To answer this question we must first examine how the number field sieve for discrete logarithms scales to 768-and 1024-bit groups. As we argue below, 768-bit groups in relatively widespread use are now within reach for academic computational resources. Additionally, performing precomputations for a small number of 1024-bit groups is plausibly within the resources of nation-state adversaries. The precomputation would likely require special-purpose hardware, but would not require any major algorithmic improvements. In light of these results, we examine several standard Internet security protocols — IKE, SSH, and TLS — to determine their vulnerability. Although the cost of the precomputation for a 1024-bit group is several times higher than for an RSA key of equal size, a one-time investment could be used to attack millions of hosts, due to widespread reuse of the most common Diffie-Hellman parameters. Finally, we apply this new understanding to a set of recently published documents to evaluate the hypothesis that the National Security Agency has already implemented such a capability.
Estimating the cost for discrete logarithm cryptanalysis at larger key sizes is far from straightforward due to the complexity of parameter tuning. We attempt estimates up to 1024-bit discrete logarithm based on the existing literature and our own experiments but further work is needed for greater confidence. We summarize all the costs, measured or estimated in Table 2.
Table 2. Estimating costs for factoring and discrete loge.
DH-768: done in 2016. When the ACM CCS version of this article was prepared, the latest discrete logarithm record was a 596-bit computation. Based on that work, and on prior experience with the 768-bit factorization record in 2009,12 we made the conservative prediction that it was possible, as explained in Section 2, to put more computational effort into sieving for the discrete logarithm case than for factoring, so that the linear algebra step would run on a slightly smaller matrix. This led to a runtime estimate of around 37,000 core-years, most of which was spent on linear algebra.
This estimate turned out to be overly conservative, for several reasons. First, there have been significant improvements in our software implementation (Section 3.3). In addition, our estimate did not use the Joux-Lercier alternative polynomial selection method,11 which is specific to discrete logarithms. For 768-bit discrete logarithms, this polynomial selection method leads to a significantly smaller computational cost.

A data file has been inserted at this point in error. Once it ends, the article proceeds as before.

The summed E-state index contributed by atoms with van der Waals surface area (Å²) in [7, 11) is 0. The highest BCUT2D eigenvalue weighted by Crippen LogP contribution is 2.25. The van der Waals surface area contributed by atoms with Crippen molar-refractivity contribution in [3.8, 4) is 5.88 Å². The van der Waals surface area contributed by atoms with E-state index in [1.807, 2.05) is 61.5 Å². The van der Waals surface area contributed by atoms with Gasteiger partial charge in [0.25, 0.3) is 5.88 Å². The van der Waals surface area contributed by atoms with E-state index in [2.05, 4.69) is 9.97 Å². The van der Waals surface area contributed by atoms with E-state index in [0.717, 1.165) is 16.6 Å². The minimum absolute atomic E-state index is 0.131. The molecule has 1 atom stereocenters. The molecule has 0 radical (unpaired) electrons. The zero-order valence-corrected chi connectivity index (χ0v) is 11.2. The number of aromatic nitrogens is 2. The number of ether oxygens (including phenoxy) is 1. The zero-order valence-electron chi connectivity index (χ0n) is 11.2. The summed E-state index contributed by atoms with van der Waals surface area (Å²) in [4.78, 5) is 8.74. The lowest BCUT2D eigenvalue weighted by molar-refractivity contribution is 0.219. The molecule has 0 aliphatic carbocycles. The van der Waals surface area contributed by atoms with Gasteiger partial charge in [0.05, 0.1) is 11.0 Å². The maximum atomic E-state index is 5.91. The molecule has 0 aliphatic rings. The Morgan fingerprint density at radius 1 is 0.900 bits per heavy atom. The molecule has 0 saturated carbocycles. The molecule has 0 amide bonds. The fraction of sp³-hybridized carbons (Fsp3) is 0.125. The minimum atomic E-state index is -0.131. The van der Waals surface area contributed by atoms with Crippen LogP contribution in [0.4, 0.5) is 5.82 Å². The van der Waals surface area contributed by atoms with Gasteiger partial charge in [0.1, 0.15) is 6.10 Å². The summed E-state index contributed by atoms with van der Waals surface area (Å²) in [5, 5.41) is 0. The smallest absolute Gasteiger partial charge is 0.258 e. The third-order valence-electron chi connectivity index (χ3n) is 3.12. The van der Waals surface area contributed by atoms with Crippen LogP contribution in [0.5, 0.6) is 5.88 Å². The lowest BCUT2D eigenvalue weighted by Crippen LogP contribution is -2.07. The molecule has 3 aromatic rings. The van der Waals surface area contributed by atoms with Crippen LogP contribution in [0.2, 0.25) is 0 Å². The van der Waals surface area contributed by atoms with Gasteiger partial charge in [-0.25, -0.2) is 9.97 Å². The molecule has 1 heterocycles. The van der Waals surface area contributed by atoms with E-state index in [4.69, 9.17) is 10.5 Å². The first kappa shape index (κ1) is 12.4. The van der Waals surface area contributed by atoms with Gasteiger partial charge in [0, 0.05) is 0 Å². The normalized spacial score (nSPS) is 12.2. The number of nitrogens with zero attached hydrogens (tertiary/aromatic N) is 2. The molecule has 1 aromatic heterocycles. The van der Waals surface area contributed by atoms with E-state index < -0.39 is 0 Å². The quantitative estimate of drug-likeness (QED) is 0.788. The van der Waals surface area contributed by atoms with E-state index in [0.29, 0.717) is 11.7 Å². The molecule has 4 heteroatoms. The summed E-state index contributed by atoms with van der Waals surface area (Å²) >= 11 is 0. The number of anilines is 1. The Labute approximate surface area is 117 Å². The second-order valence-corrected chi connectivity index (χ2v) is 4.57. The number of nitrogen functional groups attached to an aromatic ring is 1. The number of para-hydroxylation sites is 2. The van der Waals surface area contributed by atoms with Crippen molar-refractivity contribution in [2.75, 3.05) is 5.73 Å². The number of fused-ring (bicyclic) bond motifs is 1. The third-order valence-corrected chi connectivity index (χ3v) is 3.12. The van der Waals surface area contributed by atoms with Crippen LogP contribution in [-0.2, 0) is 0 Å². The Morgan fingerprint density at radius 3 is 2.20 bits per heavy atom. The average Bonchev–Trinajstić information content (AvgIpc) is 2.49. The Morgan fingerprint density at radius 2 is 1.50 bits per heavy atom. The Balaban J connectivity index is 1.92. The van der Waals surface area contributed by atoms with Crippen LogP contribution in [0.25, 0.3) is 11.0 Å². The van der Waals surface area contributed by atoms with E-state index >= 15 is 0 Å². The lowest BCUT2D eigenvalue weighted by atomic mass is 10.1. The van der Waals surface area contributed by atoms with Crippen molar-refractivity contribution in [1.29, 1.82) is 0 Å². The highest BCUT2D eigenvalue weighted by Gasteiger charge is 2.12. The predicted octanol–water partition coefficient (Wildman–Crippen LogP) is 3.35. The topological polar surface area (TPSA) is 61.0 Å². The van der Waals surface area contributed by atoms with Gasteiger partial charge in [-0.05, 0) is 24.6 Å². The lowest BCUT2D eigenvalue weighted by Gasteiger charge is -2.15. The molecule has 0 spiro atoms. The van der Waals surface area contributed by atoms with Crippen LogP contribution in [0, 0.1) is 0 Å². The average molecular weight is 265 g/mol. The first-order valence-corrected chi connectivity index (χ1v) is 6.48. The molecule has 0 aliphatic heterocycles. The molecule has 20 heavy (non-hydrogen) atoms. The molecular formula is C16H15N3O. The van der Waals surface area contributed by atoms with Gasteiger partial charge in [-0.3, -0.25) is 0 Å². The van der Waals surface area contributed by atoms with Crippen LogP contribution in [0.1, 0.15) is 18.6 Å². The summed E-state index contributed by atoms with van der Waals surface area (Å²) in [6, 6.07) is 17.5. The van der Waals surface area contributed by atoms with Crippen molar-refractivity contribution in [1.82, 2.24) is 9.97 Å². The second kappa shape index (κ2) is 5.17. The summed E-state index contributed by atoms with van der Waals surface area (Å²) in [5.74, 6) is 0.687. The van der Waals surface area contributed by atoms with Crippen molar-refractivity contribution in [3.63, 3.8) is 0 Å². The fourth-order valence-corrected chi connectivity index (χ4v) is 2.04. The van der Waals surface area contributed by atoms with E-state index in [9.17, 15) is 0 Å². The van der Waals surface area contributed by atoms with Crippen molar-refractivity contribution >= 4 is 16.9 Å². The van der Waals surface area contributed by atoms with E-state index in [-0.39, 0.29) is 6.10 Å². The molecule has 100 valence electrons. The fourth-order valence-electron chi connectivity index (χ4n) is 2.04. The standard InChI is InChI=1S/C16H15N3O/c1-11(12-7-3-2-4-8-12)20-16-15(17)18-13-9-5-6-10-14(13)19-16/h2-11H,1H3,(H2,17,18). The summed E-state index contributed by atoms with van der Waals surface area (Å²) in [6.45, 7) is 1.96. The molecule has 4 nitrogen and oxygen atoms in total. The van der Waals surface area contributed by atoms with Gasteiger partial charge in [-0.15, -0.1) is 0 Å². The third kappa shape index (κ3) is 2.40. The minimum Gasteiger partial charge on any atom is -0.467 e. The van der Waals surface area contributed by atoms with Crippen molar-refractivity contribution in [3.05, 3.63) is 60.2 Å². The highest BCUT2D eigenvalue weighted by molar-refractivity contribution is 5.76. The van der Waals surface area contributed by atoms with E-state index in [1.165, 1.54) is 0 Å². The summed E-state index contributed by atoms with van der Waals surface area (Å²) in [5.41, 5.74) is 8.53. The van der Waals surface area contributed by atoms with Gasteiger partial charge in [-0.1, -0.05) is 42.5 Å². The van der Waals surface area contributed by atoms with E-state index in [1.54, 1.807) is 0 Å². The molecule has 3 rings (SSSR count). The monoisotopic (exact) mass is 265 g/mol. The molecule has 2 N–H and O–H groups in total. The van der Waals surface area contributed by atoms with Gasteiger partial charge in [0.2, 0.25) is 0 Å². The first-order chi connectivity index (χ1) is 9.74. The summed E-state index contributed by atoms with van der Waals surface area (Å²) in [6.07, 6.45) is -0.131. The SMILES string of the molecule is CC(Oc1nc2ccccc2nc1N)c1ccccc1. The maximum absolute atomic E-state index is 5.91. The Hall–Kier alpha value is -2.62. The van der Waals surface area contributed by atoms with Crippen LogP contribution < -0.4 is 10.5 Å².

In 2016, Kleinjung et al. completed a 768-bit discrete logarithm computation.13 While this is a massive computation on the academic scale, a computation of this size has likely been within reach of nation-states for more than a decade. This data is mentioned in Table 2.
DH-1024: Plausible with nation-state resources. Experimentally extrapolating sieving parameters to the 1024-bit case is difficult due to the trade-offs between the steps of the algorithm and their relative parallelism. The prior work proposing parameters for factoring a 1024-bit RSA key is thin, and we resort to extrapolating from asymptotic complexity. For the number field sieve, the complexity is exp ((k + o(1) )(log N)1/3(log log N)2/3 ), where N is the integer to factor or the prime modulus for discrete logarithm and k is an algorithm-specific constant. This formula is inherently imprecise, since the o(1) in the exponent can hide polynomial factors. This complexity formula, with k = 1.923, describes the overall time for both discrete logarithm and factorization, which are both dominated by sieving and linear algebra in the precomputation. Evaluating the formula for 768- and 1024-bit N gives us estimated multiplicative factors by which time and space will increase from the 768- to the 1024-bit case.
For 1024-bit precomputation, the total time complexity can be expected to increase by a factor of 1220 using the complexity formula, while space complexity increases by its square root, approximately 35. These ratios are relevant for both factorization and discrete logarithm since they have the same asymptotic behavior. For DH-1024, we get a total cost estimate for the precomputation of about 6mn core-years. In practice, it is not uncommon for estimates based merely on the complexity formula to be off by a factor of 10. Estimates of Table 2 must therefore be considered with due caution.
For 1024-bit descent, we experimented with our early-abort implementation to inform our estimates for descent initialization, which should dominate the individual discrete logarithm computation. For a random target in Oakley Group 2, initialization took 22 core-days, and yielded a few primes of at most 130 bits to be descended further. In twice this time, we reached primes of about 110 bits. At this point, we were certain to have bootstrapped the descent and could continue down to the smoothness bound in a few more core-days if proper sieving software were available. Thus we estimate that a 1024-bit descent would take about 30 core-days, once again easily parallelizable.